There is a problem of exercise. 3 or 4 weeks at sea, and one's muscle tone is gone. I've been toying with the idea of a human powered watermaker to address both issues.

1: It has been written that a healthy human can produce 1.2 hp briefly, and .1 hp indefinitely. An athlete can maintain .35 for a number of hours (Wikipedia).

2: Watermakers require about 1000 psi to operate
Perhaps you can feed the sweat dripping to the watermaker, and possibly urine. Of course all the pedaling means you need to drink more. Less salty water needs less pressure.
Quote:

3: Horsepower =( GPM * PSI ) / 1710

Let's say you want to produce 2 gallons of water per day, and of course it takes 1000 psi to push it through a watermaker. To do that in one minute (unrealistic of course) requires 2*1000 / 1710 = 1.7 HP (rounded up).
I don't know how your calculation works. but you should consider how much water the hand pump water makers make, and you might get 2-3x that with good effort.

Quote:

crew's daily use, and some to your "reward" of a fresh water shower.
You would be better off filtering the shower drain (after you first scrub maybe) and reusing that in the shower if you want a lot of shower.

The best shower is outside in a squall.
Quote:

The beauty of this is that the bicycle you carry for shore transportation could be broken down to be part of the watermaker when on passage. You get your exercise, and at the same time reduce water tankage, offsetting the weight of the bicycle and the watermaker at the same time. On a multihull where weight is critical, this is a winner!
Which multihull? 15 gallons of water is enough for virtually any cruising route.
Quote:

A rowing machine water maker would be better exercise yet, but would call for a bit more ingenuity. If the rowing machine were actually designed to be incorporated into the dinghy as an efficient sliding foot rest rower similar to the oar board.............
H.W.
Why don't you instead make pedaling power the boat, and/or dingy? This is much more useful, but if you make a pedal watermaker be sure to share your results.

ontherocks83 04-03-2018 09:34

Re: Proposed human cycle powered watermaker
 
Interesting. Do you have any concepts or drawings yet as far as how it would look/work?

hellosailor 04-03-2018 10:14

Re: Proposed human cycle powered watermaker
 
The folks who successfully break the rules, first have to learn them.

Ask yourself, Has this ever been done before? Have similar peddle-power devices been built before? If not, why? If so, and they have failed to take hold, why?

Peddle power is nothing new. Committing large amounts of space on a boat to something that might be used once a day...not so popular. Engineering aside.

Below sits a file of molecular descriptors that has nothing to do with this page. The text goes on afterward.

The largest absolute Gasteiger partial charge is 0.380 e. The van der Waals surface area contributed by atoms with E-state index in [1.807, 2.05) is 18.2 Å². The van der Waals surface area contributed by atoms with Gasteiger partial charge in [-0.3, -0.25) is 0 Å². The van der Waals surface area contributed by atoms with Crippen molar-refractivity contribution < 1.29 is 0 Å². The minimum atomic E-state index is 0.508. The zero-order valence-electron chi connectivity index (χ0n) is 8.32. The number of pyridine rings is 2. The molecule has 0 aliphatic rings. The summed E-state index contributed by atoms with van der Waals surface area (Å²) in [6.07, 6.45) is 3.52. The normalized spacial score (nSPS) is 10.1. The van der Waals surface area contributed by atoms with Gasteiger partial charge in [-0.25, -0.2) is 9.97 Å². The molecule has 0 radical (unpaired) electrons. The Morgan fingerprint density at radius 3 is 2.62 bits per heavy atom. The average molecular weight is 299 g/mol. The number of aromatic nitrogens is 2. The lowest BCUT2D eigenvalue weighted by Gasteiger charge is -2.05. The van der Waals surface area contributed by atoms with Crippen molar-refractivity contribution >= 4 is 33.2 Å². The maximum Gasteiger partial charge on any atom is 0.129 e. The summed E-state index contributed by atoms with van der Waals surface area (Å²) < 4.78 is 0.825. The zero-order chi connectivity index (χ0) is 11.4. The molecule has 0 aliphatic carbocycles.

And don't forget, one human exerting maximum power for 1/2 hour or so, will require hydration and calories. More stuff to carry. And then, there will always be significant friction and conversion losses in taking slow rotary motion and trying to convert it to high PSI systems. Shoot for 10:1 losses.

Other than that...There's usually a reason things are done the way they are done. Sometimes, not so good a reason. Other times...Just do it.

owly 04-03-2018 10:22

Re: Proposed human cycle powered watermaker
 
Quote:

Originally Posted by boat_alexandra (Post 2590037)
Most long cruising routes encounter rain.

Most boats can carry enough water for several months.


Perhaps you can feed the sweat dripping to the watermaker, and possibly urine. Of course all the pedaling means you need to drink more. Less salty water needs less pressure.

I don't know how your calculation works. but you should consider how much water the hand pump water makers make, and you might get 2-3x that with good effort.


You would be better off filtering the shower drain (after you first scrub maybe) and reusing that in the shower if you want a lot of shower.

The best shower is outside in a squall.

Which multihull? 15 gallons of water is enough for virtually any cruising route.


Why don't you instead make pedaling power the boat, and/or dingy? This is much more useful, but if you make a pedal watermaker be sure to share your results.


All that you say is valid........... but misses the point altogether, which is that one can kill two birds with one stone here. You need exercise, and you need water. Nothing feels as useless as working out on something that has no function other than burning energy. Gym equipment seems to be the norm. I've never used exercise equipment for the above reason. I hike, bicycle, walk, split wood, stack hay, etc.

I'm looking at several multihulls in the 30' range. I've more or less abandoned the idea of trimarans. A 1500 lb payload is simply not enough for a permanent live aboard voyager..... At least not for me. There are two cats, both modern owner built designs, that are very high on my list. One 28' LOA, and the other 30' LOA (approx). Smaller is better for my purposes, and the 28' cat has lower empty weight and higher payload, smaller rig, and is less boat to maintain. Space in either his huge for my purposes, mostly solo, with perhaps a single crew once in awhile, perhaps two. Looking at tris in my size range, there is more boat to maintain, and less of it is useful space, and the payload is a bit over half. I was looking at extreme measures to keep weight down, but I believe in that anyway.